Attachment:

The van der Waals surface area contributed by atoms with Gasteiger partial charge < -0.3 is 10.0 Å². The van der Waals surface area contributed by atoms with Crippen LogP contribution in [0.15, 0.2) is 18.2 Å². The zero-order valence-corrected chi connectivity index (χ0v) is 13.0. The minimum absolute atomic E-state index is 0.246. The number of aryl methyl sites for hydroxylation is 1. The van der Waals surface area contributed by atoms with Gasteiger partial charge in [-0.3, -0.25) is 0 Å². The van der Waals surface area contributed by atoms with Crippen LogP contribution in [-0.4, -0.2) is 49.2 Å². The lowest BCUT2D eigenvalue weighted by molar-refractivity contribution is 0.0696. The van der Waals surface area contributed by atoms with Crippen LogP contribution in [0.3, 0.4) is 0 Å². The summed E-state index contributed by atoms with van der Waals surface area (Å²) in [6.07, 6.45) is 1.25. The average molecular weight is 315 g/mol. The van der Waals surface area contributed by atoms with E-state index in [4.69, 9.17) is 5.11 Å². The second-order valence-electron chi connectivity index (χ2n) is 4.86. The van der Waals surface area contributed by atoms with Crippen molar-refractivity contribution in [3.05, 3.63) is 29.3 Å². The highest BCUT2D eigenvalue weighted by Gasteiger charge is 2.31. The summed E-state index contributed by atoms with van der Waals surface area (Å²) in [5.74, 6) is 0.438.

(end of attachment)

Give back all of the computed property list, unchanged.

The van der Waals surface area contributed by atoms with Gasteiger partial charge < -0.3 is 10.0 Å². The van der Waals surface area contributed by atoms with Crippen LogP contribution in [0.15, 0.2) is 18.2 Å². The zero-order valence-corrected chi connectivity index (χ0v) is 13.0. The minimum absolute atomic E-state index is 0.246. The number of aryl methyl sites for hydroxylation is 1. The van der Waals surface area contributed by atoms with Gasteiger partial charge in [-0.3, -0.25) is 0 Å². The van der Waals surface area contributed by atoms with Crippen LogP contribution in [-0.4, -0.2) is 49.2 Å². The lowest BCUT2D eigenvalue weighted by molar-refractivity contribution is 0.0696. The van der Waals surface area contributed by atoms with Crippen LogP contribution in [0.3, 0.4) is 0 Å². The summed E-state index contributed by atoms with van der Waals surface area (Å²) in [6.07, 6.45) is 1.25. The average molecular weight is 315 g/mol. The van der Waals surface area contributed by atoms with E-state index in [4.69, 9.17) is 5.11 Å². The second-order valence-electron chi connectivity index (χ2n) is 4.86. The van der Waals surface area contributed by atoms with Crippen molar-refractivity contribution in [3.05, 3.63) is 29.3 Å². The highest BCUT2D eigenvalue weighted by Gasteiger charge is 2.31. The summed E-state index contributed by atoms with van der Waals surface area (Å²) in [5.74, 6) is 0.438.